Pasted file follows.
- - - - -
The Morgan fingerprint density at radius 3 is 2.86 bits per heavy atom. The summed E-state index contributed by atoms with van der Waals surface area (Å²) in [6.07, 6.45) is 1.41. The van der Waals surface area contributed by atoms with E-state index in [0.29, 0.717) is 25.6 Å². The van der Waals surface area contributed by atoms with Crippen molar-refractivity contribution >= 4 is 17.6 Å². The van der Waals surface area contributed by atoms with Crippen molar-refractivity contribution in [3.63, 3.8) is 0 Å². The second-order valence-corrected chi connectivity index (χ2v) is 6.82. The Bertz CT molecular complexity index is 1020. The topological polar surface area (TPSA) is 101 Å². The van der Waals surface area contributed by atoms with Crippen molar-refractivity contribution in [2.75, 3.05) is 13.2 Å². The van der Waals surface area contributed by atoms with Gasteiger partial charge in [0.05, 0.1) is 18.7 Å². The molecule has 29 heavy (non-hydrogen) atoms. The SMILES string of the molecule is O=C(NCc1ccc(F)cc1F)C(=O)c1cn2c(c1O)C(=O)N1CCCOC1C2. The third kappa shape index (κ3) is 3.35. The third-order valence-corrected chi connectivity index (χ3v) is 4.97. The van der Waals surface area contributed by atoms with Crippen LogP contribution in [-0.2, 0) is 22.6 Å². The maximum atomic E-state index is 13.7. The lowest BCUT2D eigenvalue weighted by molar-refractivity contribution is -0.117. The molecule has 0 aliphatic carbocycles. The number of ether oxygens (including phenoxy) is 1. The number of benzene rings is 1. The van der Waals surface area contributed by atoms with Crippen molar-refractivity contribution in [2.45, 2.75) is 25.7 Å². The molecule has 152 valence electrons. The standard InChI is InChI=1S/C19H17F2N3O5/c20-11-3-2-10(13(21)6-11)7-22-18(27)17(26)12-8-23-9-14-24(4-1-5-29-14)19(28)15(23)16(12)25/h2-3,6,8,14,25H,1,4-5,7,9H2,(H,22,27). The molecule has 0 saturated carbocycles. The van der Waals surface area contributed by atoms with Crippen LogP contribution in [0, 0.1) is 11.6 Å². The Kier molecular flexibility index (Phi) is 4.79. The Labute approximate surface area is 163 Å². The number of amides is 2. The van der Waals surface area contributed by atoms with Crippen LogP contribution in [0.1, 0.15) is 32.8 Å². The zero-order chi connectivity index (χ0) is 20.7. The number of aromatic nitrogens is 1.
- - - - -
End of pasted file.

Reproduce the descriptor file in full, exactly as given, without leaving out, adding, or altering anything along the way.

The Morgan fingerprint density at radius 3 is 2.86 bits per heavy atom. The summed E-state index contributed by atoms with van der Waals surface area (Å²) in [6.07, 6.45) is 1.41. The van der Waals surface area contributed by atoms with E-state index in [0.29, 0.717) is 25.6 Å². The van der Waals surface area contributed by atoms with Crippen molar-refractivity contribution >= 4 is 17.6 Å². The van der Waals surface area contributed by atoms with Crippen molar-refractivity contribution in [3.63, 3.8) is 0 Å². The second-order valence-corrected chi connectivity index (χ2v) is 6.82. The Bertz CT molecular complexity index is 1020. The topological polar surface area (TPSA) is 101 Å². The van der Waals surface area contributed by atoms with Crippen molar-refractivity contribution in [2.75, 3.05) is 13.2 Å². The van der Waals surface area contributed by atoms with Gasteiger partial charge in [0.05, 0.1) is 18.7 Å². The molecule has 29 heavy (non-hydrogen) atoms. The SMILES string of the molecule is O=C(NCc1ccc(F)cc1F)C(=O)c1cn2c(c1O)C(=O)N1CCCOC1C2. The third kappa shape index (κ3) is 3.35. The third-order valence-corrected chi connectivity index (χ3v) is 4.97. The van der Waals surface area contributed by atoms with Crippen LogP contribution in [-0.2, 0) is 22.6 Å². The maximum atomic E-state index is 13.7. The lowest BCUT2D eigenvalue weighted by molar-refractivity contribution is -0.117. The molecule has 0 aliphatic carbocycles. The number of ether oxygens (including phenoxy) is 1. The number of benzene rings is 1. The van der Waals surface area contributed by atoms with Crippen molar-refractivity contribution in [2.45, 2.75) is 25.7 Å². The molecule has 152 valence electrons. The standard InChI is InChI=1S/C19H17F2N3O5/c20-11-3-2-10(13(21)6-11)7-22-18(27)17(26)12-8-23-9-14-24(4-1-5-29-14)19(28)15(23)16(12)25/h2-3,6,8,14,25H,1,4-5,7,9H2,(H,22,27). The molecule has 0 saturated carbocycles. The van der Waals surface area contributed by atoms with Crippen LogP contribution in [0, 0.1) is 11.6 Å². The Kier molecular flexibility index (Phi) is 4.79. The Labute approximate surface area is 163 Å². The number of amides is 2. The van der Waals surface area contributed by atoms with Crippen LogP contribution in [0.1, 0.15) is 32.8 Å². The zero-order chi connectivity index (χ0) is 20.7. The number of aromatic nitrogens is 1.